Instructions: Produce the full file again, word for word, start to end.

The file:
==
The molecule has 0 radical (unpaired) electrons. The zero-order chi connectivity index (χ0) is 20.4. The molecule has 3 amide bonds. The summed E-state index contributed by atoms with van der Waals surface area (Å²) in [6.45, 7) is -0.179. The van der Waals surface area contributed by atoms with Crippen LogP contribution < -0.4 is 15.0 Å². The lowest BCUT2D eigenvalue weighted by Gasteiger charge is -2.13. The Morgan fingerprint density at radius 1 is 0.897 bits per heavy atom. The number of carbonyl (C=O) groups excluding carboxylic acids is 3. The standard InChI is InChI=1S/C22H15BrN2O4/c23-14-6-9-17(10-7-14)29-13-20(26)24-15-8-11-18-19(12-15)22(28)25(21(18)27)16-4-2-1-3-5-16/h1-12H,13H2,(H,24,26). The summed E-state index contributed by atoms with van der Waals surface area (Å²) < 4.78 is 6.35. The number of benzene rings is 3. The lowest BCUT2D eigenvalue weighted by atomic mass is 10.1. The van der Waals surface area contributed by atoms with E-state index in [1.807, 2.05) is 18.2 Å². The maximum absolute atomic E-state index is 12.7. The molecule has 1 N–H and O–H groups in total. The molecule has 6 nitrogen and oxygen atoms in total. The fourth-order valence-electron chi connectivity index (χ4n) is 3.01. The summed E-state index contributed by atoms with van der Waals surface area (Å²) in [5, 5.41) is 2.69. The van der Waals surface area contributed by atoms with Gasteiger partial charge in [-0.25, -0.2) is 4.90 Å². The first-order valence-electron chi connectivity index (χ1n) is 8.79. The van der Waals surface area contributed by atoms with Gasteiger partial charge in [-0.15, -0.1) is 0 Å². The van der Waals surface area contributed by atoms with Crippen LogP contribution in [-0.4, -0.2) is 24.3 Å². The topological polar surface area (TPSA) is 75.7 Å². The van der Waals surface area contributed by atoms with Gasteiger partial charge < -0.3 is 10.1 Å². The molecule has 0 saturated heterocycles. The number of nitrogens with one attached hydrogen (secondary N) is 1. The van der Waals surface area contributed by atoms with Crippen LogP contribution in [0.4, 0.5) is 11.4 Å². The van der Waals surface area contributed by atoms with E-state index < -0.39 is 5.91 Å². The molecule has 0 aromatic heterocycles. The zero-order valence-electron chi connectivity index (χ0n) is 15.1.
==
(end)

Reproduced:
The molecule has 0 radical (unpaired) electrons. The zero-order chi connectivity index (χ0) is 20.4. The molecule has 3 amide bonds. The summed E-state index contributed by atoms with van der Waals surface area (Å²) in [6.45, 7) is -0.179. The van der Waals surface area contributed by atoms with Crippen LogP contribution < -0.4 is 15.0 Å². The lowest BCUT2D eigenvalue weighted by Gasteiger charge is -2.13. The Morgan fingerprint density at radius 1 is 0.897 bits per heavy atom. The number of carbonyl (C=O) groups excluding carboxylic acids is 3. The standard InChI is InChI=1S/C22H15BrN2O4/c23-14-6-9-17(10-7-14)29-13-20(26)24-15-8-11-18-19(12-15)22(28)25(21(18)27)16-4-2-1-3-5-16/h1-12H,13H2,(H,24,26). The summed E-state index contributed by atoms with van der Waals surface area (Å²) < 4.78 is 6.35. The number of benzene rings is 3. The lowest BCUT2D eigenvalue weighted by atomic mass is 10.1. The van der Waals surface area contributed by atoms with E-state index in [1.807, 2.05) is 18.2 Å². The maximum absolute atomic E-state index is 12.7. The molecule has 1 N–H and O–H groups in total. The molecule has 6 nitrogen and oxygen atoms in total. The fourth-order valence-electron chi connectivity index (χ4n) is 3.01. The summed E-state index contributed by atoms with van der Waals surface area (Å²) in [5, 5.41) is 2.69. The van der Waals surface area contributed by atoms with Gasteiger partial charge in [-0.25, -0.2) is 4.90 Å². The first-order valence-electron chi connectivity index (χ1n) is 8.79. The van der Waals surface area contributed by atoms with Gasteiger partial charge in [-0.15, -0.1) is 0 Å². The van der Waals surface area contributed by atoms with Crippen LogP contribution in [-0.4, -0.2) is 24.3 Å². The topological polar surface area (TPSA) is 75.7 Å². The van der Waals surface area contributed by atoms with Gasteiger partial charge < -0.3 is 10.1 Å². The molecule has 0 saturated heterocycles. The number of nitrogens with one attached hydrogen (secondary N) is 1. The van der Waals surface area contributed by atoms with Crippen LogP contribution in [0.4, 0.5) is 11.4 Å². The van der Waals surface area contributed by atoms with E-state index < -0.39 is 5.91 Å². The molecule has 0 aromatic heterocycles. The zero-order valence-electron chi connectivity index (χ0n) is 15.1.